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Entries in Arkansas (20)

Friday
Sep082017

Bass Boss Ray Scott Shares Strategy in Better Bass Fishing

Roland Martin (left) and B.A.S.S. founder Ray Scott in 1975, after Martin won a B.A.S.S. tournament at Santee-Cooper.

One of best things about starting to write for Bassmaster in the 1980s was that I got to know B.A.S.S. founder Ray Scott. During the 1985 Bassmaster Classic in Arkansas, I shared a table with him and then Gov. Bill Clinton for a barbeque dinner at the governor's mansion in Little Rock. We've shared a few other meals at Classics and other events as well. For awhile, I was the ghost writer for his B.A.S.S. Times column. He's a story teller, entertainer, and salesman like no other, and he's also a pretty good fisherman.

I asked him to contribute to my first book, Better Bass Fishing, and this is what he provided:

Anglers never should overlook the power of provocation, according to Ray Scott, founder of B.A.S.S. and father of competitive bass fishing. That lesson was emphatically driven home to him while on Alabama’s Lake Eufaula with Harold Sharp, his long-time tournament director.

“I was fishing the front and running the trolling motor,” Ray remembers. “Harold was in the back and yet somehow he was catching twice as many bass as I was. Finally, I asked him what his secret was.

Sharp told him: "You’re making them mad and then I’m catching them."

“There’s no other fish in the world like a bass,” Ray continues, “and many times provocation is more important than ‘Let’s have lunch.’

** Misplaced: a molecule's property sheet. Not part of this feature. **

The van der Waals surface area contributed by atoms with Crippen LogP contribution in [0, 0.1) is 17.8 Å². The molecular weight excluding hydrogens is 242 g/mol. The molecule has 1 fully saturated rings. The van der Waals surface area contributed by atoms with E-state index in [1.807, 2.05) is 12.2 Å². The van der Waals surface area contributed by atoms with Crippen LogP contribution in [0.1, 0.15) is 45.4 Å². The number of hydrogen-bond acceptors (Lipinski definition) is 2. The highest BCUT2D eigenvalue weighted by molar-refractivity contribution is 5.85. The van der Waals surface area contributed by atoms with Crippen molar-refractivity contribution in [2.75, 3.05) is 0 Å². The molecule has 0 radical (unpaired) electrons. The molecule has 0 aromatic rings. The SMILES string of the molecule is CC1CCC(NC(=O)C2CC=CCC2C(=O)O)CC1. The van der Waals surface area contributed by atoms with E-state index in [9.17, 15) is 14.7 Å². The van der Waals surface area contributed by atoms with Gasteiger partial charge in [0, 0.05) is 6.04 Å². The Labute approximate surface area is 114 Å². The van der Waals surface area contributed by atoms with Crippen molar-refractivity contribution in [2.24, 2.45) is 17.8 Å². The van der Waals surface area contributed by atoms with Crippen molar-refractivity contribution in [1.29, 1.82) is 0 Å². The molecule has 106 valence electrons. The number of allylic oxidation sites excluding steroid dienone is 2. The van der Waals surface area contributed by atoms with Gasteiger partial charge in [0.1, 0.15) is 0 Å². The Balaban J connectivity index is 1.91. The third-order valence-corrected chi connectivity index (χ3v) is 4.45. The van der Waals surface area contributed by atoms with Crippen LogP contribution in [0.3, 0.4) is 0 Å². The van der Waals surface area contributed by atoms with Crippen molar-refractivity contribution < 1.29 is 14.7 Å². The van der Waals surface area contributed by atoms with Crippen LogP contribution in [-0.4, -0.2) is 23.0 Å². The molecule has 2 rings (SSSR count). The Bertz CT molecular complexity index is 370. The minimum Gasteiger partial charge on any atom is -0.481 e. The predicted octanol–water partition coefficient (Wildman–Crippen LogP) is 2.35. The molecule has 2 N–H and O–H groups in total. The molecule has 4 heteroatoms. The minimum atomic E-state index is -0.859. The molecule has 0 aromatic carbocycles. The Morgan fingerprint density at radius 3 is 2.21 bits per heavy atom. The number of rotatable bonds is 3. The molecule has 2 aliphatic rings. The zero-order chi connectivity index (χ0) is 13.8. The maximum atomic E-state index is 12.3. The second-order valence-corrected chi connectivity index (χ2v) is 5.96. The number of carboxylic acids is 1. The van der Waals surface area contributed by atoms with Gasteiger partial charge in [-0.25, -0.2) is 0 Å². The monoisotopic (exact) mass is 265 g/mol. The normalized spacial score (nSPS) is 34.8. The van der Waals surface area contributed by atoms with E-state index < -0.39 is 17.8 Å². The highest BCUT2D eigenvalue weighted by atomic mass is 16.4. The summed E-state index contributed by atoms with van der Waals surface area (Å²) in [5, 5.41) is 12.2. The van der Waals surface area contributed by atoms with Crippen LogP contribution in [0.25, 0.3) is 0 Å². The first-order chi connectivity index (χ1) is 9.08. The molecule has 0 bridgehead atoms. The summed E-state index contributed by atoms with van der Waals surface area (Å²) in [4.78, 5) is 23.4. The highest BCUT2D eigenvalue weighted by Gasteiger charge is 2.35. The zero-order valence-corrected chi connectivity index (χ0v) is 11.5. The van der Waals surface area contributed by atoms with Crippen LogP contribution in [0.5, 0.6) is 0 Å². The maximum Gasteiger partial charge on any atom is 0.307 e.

"Yes, bass eat when they’re hungry, but they also strike to protect their territory. I’ve seen a bass hit a bait, then swim a little ways and spit it out. It’s a primary instinct.

“But you have to remember that what provokes that bass won’t stay the same. It could change in 2 minutes or 10 days. And it’s not because they think that we’re trying to catch them. They’re just doing what bass do.

“The guy who slows down and studies the fish, who can put the numbers together to figure them out, will do better than the others.”

(This book is available at Barnes & Noble, but often is sold out at Amazon, which does keep my other books in stock.)

 

Monday
Sep042017

Arkansas Offers Grants to Help Youth With Habitat Projects

A new program encourages young competitive anglers to help improve fish habitat in Arkansas' aging reservoirs.

“We want to promote the idea that all anglers are stewards of our aquatic resources,” said Jason Olive, Assistant Chief of Fisheries Management for the Arkansas Game and Fish Commission (GFC). “By getting these young tournament anglers involved in habitat projects, we want them to be a part of working with us from the beginning of their competitive angling careers.”

Youth tournament organizations affiliated with junior high, high school, and colleges can apply for an award, ranging from $500 to $1,000 to offset costs of building and sinking habitat.

“Most of Arkansas’s reservoirs are at least 40 to 50 years old,” said Colton Dennis, GFC Black Bass Program coordinator. “And some were cleared of trees for timber before the lake was flooded. What woody cover and vegetation were left have gradually decayed, which reduces the amount of complex habitat available in our reservoirs.”

Complex habitat not only gives anglers places to key on for fishing, it’s beneficial to the fish. Smaller species, such as baitfish and young predator fish, hide among the dense cover for protection. In many cases, algae and other bits of organic matter on the cover provide food for baitfish as well. Larger fish also use the habitats, but as hunting grounds. They find ambush points around the cover and wait to nab smaller fish that venture too far away from the safety of thicker cover.

“In lakes that have aged to the point that much of the original cover is gone, man-made brush piles can fill that role,” Dennis said. “The GFC has worked with many different materials to create reservoir habitat enhancements for many years.”